Provided further that every person who was a “designated partner” as defined in clause (j) of section 2 of the Limited Liability Partnership Act, 2008 or an “officer who is in default”, as defined in clause (60) of section 2 of the Companies Act, 2013, or was in any manner in-charge of, or responsible to the corporate debtor for the conduct of its business or associated with the corporate debtor in any manner and who was directly or indirectly involved in the commission of such offence as per the report submitted or complaint filed by the investigating authority, shall continue to be liable to be prosecuted and punished for such an offence committed by the corporate debtor notwithstanding that the corporate debtor’s liability has ceased under this sub-section.
(2) No action shall be taken against the property of the corporate debtor in relation to an offence committed prior to the commencement of the corporate insolvency resolution process of the corporate debtor, where such property is covered under a resolution plan approved by the Adjudicating Authority under section 31, which results in the change in control of the corporate debtor to a person, or sale of liquidation assets under the provisions of Chapter III of Part II of this Code to a person, who was not –
(i) a promoter or in the management or control of the corporate debtor or a related party of such a person; or
(ii) a person with regard to whom the relevant investigating authority has, on the basis of material in its possession, reason to believe that he had abetted or conspired for the commission of the offence, and has submitted or filed a report or a complaint to the relevant statutory authority or Court.
Explanation.- For the purposes of this sub-section, it is hereby clarified that,-
(i) an action against the property of the corporate debtor in relation to an offence shall include the attachment, seizure, retention or confiscation of such property under such law as may be applicable to the corporate debtor;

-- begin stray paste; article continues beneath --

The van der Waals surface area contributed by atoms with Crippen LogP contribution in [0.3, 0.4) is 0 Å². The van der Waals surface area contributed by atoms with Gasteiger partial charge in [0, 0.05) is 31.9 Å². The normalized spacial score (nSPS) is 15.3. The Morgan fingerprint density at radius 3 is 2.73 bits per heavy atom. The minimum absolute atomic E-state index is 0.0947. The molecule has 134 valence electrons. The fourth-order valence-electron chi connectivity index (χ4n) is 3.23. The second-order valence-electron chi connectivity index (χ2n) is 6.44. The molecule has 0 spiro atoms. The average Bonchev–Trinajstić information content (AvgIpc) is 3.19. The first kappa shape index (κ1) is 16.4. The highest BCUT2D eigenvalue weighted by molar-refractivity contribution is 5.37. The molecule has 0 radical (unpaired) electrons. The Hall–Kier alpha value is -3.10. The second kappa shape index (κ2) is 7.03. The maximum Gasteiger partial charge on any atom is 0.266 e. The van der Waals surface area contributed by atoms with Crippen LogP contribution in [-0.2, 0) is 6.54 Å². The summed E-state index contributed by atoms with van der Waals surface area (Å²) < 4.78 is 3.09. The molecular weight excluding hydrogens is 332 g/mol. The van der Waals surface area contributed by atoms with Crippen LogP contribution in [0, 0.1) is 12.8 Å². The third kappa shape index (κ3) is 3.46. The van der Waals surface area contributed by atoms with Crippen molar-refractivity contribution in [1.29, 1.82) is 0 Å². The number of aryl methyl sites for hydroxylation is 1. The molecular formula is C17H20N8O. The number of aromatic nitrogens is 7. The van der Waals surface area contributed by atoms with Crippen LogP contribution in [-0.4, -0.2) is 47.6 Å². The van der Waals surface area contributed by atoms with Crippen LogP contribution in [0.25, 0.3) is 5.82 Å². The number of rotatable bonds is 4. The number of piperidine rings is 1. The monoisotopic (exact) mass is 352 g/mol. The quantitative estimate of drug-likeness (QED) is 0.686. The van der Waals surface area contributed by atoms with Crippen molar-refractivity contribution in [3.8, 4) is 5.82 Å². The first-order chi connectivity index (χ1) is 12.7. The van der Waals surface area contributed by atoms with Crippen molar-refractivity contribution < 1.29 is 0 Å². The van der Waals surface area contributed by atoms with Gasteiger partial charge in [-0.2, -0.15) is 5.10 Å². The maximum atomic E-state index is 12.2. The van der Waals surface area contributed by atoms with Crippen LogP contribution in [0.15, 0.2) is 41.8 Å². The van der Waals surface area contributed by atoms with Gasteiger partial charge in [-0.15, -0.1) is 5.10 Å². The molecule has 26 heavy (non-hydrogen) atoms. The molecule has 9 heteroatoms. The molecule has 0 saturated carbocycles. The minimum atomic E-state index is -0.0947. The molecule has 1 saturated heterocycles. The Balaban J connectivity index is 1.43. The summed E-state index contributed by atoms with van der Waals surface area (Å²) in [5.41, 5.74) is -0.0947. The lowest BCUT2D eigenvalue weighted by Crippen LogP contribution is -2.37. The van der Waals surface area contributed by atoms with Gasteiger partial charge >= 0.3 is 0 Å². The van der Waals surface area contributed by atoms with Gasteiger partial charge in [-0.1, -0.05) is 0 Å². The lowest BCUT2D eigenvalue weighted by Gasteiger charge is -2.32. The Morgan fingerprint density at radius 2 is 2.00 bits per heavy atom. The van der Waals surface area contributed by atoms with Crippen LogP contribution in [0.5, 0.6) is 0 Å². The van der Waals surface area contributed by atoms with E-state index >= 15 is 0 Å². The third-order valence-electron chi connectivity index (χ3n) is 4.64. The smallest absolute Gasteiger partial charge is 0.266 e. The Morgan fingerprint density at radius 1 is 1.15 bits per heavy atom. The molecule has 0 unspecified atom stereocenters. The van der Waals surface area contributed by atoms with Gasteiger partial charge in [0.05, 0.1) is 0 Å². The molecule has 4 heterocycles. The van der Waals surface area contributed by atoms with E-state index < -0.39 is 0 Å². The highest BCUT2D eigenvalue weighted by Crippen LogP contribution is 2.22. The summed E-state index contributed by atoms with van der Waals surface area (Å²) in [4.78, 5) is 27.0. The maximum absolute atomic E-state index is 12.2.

(ii) nothing in this sub-section shall be construed to bar an action against the property of any person, other than the corporate debtor or a person who has acquired such property through corporate insolvency resolution process or liquidation process under this Code and fulfils the requirements specified in this section, against whom such an action may be taken under such law as may be applicable.
(3) Subject to the provisions contained in sub-sections (1) and (2), and notwithstanding the immunity given in this section, the corporate debtor and any person, who may be required to provide assistance under such law as may be applicable to such corporate debtor or person, shall extend all assistance and co-operation to any authority investigating an offence committed prior to the commencement of the corporate insolvency resolution process.
This is intended for general information purposes only. The views and opinions expressed in this article are those of the author/authors and does not necessarily reflect the views of the firm.